Carl Jung’s writing on dreams is not interested in thelegendarymagic that many associate with the significance of human dreams. Jung is concerned neither with the spiritual mysteries nor the religious aspects that some have linked to our unconscious minds; the writings are rather an exploration of Carl Jung’s theory of the collective unconscious. When I first heard the expression “collective unconscious,” I wondered what it could have precisely meant. For a long time, I imagined that humans possessed onlya single-layered and uncomplicated unconsciousmind — I was deeply mistaken. Carl Jung never asserted that humanity experiencesa common unconscious. According to Jung’s theories, there is no such thing as an overall “human unconscious”, as I had initially thought. What Carl Jung contends is that the unconscious mind is not composed only of our personal experiences — those that are calcifiedinto our own identities as time passes — but also that a collective human culture is deeply rooted in the unconscious mind. Carl Jung, a father of the field of psychoanalysis, explains his theory of the collective unconscious in The Personal and the Collective Unconscious through narrating a story to make the ideas more accessible. Jung notices that in addition to the personal unconscious, that each individual possesses a common collective unconscious. Jung’s collective unconscious is defined as a deeply ingrained understanding of the generic archetypes that are inherited through cultural means.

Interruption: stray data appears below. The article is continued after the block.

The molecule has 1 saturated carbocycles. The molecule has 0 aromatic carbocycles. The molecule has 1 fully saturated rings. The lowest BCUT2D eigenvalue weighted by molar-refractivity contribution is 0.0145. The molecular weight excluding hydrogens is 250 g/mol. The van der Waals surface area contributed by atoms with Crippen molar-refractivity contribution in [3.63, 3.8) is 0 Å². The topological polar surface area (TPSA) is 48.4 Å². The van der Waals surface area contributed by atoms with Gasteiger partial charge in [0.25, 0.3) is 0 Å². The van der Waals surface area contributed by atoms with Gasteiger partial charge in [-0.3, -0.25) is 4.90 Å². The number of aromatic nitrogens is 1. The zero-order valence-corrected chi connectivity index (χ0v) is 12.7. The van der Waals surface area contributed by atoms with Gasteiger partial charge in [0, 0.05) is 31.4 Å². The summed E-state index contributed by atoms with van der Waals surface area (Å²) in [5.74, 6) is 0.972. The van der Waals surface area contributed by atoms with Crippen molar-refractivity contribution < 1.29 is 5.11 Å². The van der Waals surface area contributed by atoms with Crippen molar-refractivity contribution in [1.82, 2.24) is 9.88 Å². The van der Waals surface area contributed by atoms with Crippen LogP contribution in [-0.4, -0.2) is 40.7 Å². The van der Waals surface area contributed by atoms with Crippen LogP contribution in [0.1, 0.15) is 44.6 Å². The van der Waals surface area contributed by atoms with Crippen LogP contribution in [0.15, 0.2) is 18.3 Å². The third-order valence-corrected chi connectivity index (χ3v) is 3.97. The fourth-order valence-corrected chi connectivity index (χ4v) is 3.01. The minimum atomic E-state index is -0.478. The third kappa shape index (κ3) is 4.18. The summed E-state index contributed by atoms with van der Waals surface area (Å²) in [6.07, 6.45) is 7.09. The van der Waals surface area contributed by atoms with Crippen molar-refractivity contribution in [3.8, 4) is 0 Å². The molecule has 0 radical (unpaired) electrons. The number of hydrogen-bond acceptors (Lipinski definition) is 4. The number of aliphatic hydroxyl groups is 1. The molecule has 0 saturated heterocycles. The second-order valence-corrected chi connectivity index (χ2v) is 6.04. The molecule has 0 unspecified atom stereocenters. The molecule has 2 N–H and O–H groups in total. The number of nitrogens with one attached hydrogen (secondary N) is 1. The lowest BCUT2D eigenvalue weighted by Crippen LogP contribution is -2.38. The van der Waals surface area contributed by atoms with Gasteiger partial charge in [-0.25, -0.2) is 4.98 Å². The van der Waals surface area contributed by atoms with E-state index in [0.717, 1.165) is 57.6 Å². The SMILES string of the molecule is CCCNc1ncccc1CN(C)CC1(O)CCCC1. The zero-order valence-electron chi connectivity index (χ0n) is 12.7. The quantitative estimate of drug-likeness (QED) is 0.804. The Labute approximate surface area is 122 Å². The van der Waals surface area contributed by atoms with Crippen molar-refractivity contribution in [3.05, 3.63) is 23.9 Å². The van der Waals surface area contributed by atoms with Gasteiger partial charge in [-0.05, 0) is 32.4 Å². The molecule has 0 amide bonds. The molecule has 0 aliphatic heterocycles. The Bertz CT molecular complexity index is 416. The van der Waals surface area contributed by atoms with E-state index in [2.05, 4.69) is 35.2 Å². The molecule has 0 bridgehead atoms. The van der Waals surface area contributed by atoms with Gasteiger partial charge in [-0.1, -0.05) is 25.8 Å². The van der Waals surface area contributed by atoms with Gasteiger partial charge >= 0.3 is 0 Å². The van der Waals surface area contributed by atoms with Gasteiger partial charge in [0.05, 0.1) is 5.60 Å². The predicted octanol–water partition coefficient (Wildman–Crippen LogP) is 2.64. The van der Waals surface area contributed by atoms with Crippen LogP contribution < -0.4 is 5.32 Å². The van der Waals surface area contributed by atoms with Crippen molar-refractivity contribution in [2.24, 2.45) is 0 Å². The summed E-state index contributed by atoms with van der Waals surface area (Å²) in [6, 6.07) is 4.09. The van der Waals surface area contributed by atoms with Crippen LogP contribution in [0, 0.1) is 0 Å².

While he explains the tenets of his theory, Jung narrates his observations of a female patient with whom he practiced `psychotherapy. Through observing parallels in this patient’s dreams, Jung found evidence to believe that these dreams had their origins in an deeply engrained part of unconscious thought, which he later defined to be hisconception of the collective unconscious.In the beginning, as a disciple of Freud, Carl Jung initially assumed that all aspects of unconscious thought were unique to the individual. Jung, through the Freudian paradigm, explains that the personal unconscious mind has repressive or hidden content: “the materials contained in this layer are of a personal nature in so far as they [are] acquisitions of the individual’s life. They are the integral components of the personality; they belong to its inventory” (498). My personal unconscious is easily identifiable because I am willing to recognize memories that need to be hidden in this form of personal storage. However, on many occasions I have dreamt about young and old people whom I never met, long corridors, hospitals, or beautiful and spooky places that I have never visited. Carl Jung refers to these dreams as manifestations of the collective unconscious and explains that these images and archetypes are inherited and solidified through generations. The collective unconscious does not represent what we have personally lived, but is the result of cultural repetition of that which those around us have experienced (500).